Renewed Lockdowns in Europe Cause Oil Price to Drop

Renewed Lockdowns in Europe Cause Oil Price to Drop

Crude will end another week with a gloomy tone. 

Oil price tumbles anew as more countries in Europe resort to imposing nation-wide lockdowns as early as next week. 

The Brent crude fell by 0.7% in the previous session, while futures fell by 2.15%, settling at $40.05 per barrel. 

The European benchmark is just modestly away from falling to the critical psychological support of $40 per barrel. 

Consequently, the US benchmark West Texas Intermediate followed suit after trading at $38.47 per barrel after a 0.8% decline. 

Following spot prices, WTI futures slid by a significant 2.40%, currently trading at $37.86 per barrel. 

This retracement came only days after oil price surged to highs in the mid-week after the American Petroleum Institute announced an impressive inventory draw for the week ending October 30. 

The API inspection showed an 8-million barrel draw compared to the 900,000 projection by experts. Such an indication is enough to consolidate excitement in the market with the anticipation for a steady pick up in demand.

While the US data improved, experts noted that the health situation in the country continues to weaken. The United States recorded a worrisome 100,000 new additions on the day after the elections, igniting new fears for order retracement.

Conversely, the situation in Europe may likely to worsen as they enter the winter months. The threat of successive draconian measures has a greater chance to materialize in the old continent. 

Should mobility restrictions spread throughout the bloc, this might result in a looming oversupply. 

On Thursday, Italy recorded a high number of daily infections. Its economy powerhouse counterparts, France and Germany, already announced adopting mobility restrictions that will last for a month.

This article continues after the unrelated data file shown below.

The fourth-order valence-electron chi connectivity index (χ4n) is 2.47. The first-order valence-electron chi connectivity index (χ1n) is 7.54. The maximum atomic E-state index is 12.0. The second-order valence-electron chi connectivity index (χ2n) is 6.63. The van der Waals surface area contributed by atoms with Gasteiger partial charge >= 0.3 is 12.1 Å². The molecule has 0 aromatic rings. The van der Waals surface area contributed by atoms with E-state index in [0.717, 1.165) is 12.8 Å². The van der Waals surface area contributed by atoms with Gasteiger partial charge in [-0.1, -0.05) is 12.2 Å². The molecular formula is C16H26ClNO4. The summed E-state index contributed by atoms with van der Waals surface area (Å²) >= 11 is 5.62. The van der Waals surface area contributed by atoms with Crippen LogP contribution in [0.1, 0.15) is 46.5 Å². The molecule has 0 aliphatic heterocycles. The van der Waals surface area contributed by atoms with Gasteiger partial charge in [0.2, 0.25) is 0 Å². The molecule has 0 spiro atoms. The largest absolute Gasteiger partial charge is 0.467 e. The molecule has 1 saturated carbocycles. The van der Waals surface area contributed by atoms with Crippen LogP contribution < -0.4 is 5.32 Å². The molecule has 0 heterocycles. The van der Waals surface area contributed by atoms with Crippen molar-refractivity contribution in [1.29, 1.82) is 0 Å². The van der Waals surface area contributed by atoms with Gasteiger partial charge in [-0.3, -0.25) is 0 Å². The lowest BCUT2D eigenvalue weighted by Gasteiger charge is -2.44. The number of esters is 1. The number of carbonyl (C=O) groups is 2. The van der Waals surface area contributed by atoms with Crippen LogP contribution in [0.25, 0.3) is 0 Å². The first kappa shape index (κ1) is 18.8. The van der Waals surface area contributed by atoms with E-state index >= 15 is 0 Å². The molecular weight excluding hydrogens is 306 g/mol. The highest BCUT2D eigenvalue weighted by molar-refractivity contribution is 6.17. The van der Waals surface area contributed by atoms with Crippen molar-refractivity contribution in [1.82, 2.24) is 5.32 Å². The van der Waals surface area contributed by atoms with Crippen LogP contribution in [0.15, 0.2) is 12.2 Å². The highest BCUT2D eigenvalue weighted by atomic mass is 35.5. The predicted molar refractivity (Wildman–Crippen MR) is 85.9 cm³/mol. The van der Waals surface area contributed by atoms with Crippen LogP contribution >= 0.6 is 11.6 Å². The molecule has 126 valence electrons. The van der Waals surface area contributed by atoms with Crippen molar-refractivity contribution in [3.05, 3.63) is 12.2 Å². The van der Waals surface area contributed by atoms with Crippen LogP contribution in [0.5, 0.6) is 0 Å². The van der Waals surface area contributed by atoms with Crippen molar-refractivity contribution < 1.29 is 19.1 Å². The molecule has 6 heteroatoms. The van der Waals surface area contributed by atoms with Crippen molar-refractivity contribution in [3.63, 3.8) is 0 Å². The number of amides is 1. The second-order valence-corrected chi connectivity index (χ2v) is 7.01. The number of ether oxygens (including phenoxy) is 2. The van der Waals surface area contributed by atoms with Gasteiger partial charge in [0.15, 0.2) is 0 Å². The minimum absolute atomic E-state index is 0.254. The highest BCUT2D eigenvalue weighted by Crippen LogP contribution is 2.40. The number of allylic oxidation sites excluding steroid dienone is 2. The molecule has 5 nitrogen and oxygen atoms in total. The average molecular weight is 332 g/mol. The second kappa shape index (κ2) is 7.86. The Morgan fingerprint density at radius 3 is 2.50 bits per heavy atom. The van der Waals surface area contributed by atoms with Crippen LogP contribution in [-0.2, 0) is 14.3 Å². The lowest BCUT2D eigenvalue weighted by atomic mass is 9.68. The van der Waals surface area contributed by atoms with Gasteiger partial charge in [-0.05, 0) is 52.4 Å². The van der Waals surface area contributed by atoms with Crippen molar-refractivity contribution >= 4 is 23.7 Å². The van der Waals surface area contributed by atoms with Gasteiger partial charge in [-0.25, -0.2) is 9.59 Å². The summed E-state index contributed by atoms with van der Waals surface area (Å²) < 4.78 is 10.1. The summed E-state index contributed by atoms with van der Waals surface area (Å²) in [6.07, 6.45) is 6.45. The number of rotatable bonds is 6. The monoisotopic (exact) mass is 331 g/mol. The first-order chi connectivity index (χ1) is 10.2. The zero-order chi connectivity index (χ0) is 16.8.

Europe’s Growing Concern

With more countries re-entering the second wave of infections, the European Union’s executive commission projects that the bloc’s economy would not return to pre-pandemic growth until 2023. 

Along with these gloomy reports, crude spectators expect a dent in the global demand as Europe remains one of the biggest consumers of crude in the world. 

With this new challenge, the OPEC+ continues to debate regarding the delaying of output revamp by 2 million barrels by January 2021. 

The organization is at a tipping point, deciding whether to continue production cubs and finally go for restriction easing.

Its difficult child Libya is adding to the already serious burden. 

The African country nears its pre-pandemic production after consequently opening its key oil fields, Al Sharara and El Feel. 

Analysts noted that it reestablished production faster than the market could handle.

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